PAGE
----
Other colors can be used with equal advantages on certain kinds of color work. Emerald green can be made into a solution and used in the liquid form or to coat the plate by means of lacquer. Methyl violet may also be used to advantage. These screens are useful in copying water color and oil paintings. In order that the action of screens may be fully understood by the amateur let us put it in a little different form.
A Yellow Screen cuts out in the negative the blues and indigoes, leaving clear glass in their place.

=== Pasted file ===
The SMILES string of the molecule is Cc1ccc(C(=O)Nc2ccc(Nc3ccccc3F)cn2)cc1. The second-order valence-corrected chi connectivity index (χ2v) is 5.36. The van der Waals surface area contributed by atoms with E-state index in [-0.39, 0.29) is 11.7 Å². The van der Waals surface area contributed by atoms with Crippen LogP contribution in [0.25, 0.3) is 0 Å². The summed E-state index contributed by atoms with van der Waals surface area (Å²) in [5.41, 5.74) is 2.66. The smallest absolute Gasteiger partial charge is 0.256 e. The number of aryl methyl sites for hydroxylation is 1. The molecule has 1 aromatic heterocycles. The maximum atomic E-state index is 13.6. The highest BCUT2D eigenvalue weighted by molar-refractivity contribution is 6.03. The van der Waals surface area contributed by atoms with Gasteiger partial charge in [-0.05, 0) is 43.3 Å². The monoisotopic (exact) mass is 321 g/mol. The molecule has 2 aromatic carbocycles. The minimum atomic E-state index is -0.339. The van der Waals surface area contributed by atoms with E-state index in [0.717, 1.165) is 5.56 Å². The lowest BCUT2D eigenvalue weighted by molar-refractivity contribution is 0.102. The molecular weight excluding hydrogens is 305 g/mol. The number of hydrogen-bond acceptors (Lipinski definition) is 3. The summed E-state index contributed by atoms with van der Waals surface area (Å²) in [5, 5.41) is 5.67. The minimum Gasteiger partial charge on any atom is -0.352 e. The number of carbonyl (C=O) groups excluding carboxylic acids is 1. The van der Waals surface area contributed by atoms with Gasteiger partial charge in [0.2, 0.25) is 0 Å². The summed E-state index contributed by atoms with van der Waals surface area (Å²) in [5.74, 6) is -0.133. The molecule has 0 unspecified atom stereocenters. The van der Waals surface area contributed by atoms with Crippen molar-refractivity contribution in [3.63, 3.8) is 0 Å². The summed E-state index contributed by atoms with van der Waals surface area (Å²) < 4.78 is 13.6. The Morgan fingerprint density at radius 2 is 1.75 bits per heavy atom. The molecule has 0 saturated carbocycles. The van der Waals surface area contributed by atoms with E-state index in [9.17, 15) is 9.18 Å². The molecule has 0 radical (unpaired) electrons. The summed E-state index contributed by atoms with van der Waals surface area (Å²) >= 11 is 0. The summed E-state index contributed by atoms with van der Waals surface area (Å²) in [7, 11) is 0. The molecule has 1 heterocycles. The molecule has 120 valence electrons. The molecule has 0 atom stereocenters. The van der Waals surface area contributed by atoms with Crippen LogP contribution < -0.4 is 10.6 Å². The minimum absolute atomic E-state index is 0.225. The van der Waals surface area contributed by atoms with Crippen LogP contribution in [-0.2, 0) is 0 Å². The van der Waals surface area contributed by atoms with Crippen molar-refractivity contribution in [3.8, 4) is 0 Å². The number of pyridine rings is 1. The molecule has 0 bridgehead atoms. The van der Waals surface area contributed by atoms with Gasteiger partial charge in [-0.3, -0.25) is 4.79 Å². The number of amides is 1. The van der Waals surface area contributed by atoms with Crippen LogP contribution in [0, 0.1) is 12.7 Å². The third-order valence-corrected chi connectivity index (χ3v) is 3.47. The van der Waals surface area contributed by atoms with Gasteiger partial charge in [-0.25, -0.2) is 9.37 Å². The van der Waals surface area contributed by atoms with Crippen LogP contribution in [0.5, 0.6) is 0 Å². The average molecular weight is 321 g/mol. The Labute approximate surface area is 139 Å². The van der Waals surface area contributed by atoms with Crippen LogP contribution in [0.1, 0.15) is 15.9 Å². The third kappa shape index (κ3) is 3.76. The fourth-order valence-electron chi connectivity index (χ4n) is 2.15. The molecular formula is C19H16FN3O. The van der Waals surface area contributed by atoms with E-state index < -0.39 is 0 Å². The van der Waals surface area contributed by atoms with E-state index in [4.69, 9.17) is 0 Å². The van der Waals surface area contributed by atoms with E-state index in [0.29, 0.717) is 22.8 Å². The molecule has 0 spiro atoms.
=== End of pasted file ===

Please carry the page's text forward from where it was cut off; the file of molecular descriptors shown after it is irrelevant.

A Green Screen cuts out in the negative the reds and leaves clear glass in their place.
A Violet Screen cuts out in the negative the yellows and leaves clear glass in their place.
The above refers to screens of dense color and lighter screens of course have similar effects, though in a less marked degree. From this it will be seen that if a yellow-orange screen of considerable density be used there will be clear glass where the blue of the sky would be and the consequence is that the resulting print would appear as white clouds on a black background.
Flash Light. A Bachelor's Reverie. J. E. Green, Chester, Pa.